Seven years ago I read The Bridge Club by Patricia Sands, which I loved. Her ability to immerse the reader into the emotional lives of her characters is thoroughly engaging and insightful and the stories of those women characters and the event that brings them all together to share parts of their history together has long stayed with me.
Her latest novel, Drawing Lessons offers something a little different, in that this time the main character, 62 year old Arianna, leaves her Toronto home, family and troubles behind, somewhat reluctantly, but with the blessings and encouragement of those she’s left behind, to try and heal a little from the heartbreak of what she has left behind her.
It is an interesting an provocative premise. Her husband has been diagnosed with a debilitating form of dementia and her family have encouraged her to go on a two week artist’s retreat just outside Arles, the same countryside and landscape that inspired Van Gogh to produce over 300 works of art in the frenzied sixteen months he spent there, until driven out by the locals.
“In his letters to his brother Theo, he said drawing helped him combat his depression. He knew, as we do, that working en plein air, we are able to capture light and images more quickly and from that create our interpretation.”
Arianna hasn’t painted for a long time and is wracked by guilt at leaving. Slowly she will find her way, through the surroundings and with the eclectic band of artists that have come together to reaquaint with their inner muse. And then there is the strange allure of the man from the Carmargue.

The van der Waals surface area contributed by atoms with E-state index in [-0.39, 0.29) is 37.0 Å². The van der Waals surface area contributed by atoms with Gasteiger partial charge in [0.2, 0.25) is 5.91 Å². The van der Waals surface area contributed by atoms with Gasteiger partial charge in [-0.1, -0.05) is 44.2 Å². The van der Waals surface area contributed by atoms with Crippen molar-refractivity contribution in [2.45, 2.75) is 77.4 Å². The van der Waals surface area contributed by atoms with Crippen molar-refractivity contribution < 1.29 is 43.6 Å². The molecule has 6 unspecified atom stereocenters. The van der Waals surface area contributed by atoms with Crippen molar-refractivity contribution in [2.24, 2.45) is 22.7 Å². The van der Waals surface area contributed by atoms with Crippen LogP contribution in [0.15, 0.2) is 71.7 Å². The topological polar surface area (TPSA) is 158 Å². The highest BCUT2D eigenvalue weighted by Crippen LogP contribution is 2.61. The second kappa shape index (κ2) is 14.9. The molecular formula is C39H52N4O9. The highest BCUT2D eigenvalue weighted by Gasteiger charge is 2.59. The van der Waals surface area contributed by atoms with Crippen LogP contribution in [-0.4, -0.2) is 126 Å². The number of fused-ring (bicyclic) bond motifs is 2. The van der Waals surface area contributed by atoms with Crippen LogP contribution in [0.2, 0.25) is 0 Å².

The beautiful cover art couldn’t be more appropriate to today, it being May and everywhere you go at the moment, the poppies are in full bloom.
Living in this area and knowing how much the author loves the south of France and how much of her writing is informed by her own experiences of living a few months of every year here, I wasn’t surprised to feel how immersed in the area this book made me feel. She really does capture something of the essence of being in this region of Provence, in the landscape and the town of Arles, adding something of the fantasy of a mysterious artist, horseman, the romance element. Not to mention the markets and the collection and preparation of the food.
“Winding past olive groves, beside vineyards, and through fields dotted with poppies and other wildflowers, from time to time they’d comment on the pastoral beauty. They could imagine artists through the centuries setting up easels along the way.”
It’s a timely read if you’re interested in Van Gogh, as this year there was the film At Eternity’s Gate that came out and he is also the subject of the new show running from March 2019 – January 2020 at Carrieres de Lumières in Les Baux de Provence, a truly spectacular and original depiction of works of art, set to music, displayed on the inner walls of an old stone quarry.
If you haven’t been here and have an interest in open air painting, it’s a read that transports you to the Provençal landscape, ignites the imagination and all the senses and is likely to make you wish to indulge in a visit to the region yourself.
And although her upcoming tour is now sold out, if you want to imagine what it might be like to visit the area and visualise the area where this story takes place, check out the itinerary of The Memories Tour 2019, run by Patricia and co-host Deborah Bine, The Barefoot Blogger and visit Patricia’s blog, or sign up to her newsletter on France related writing news and tips on visiting the south of France and the culture.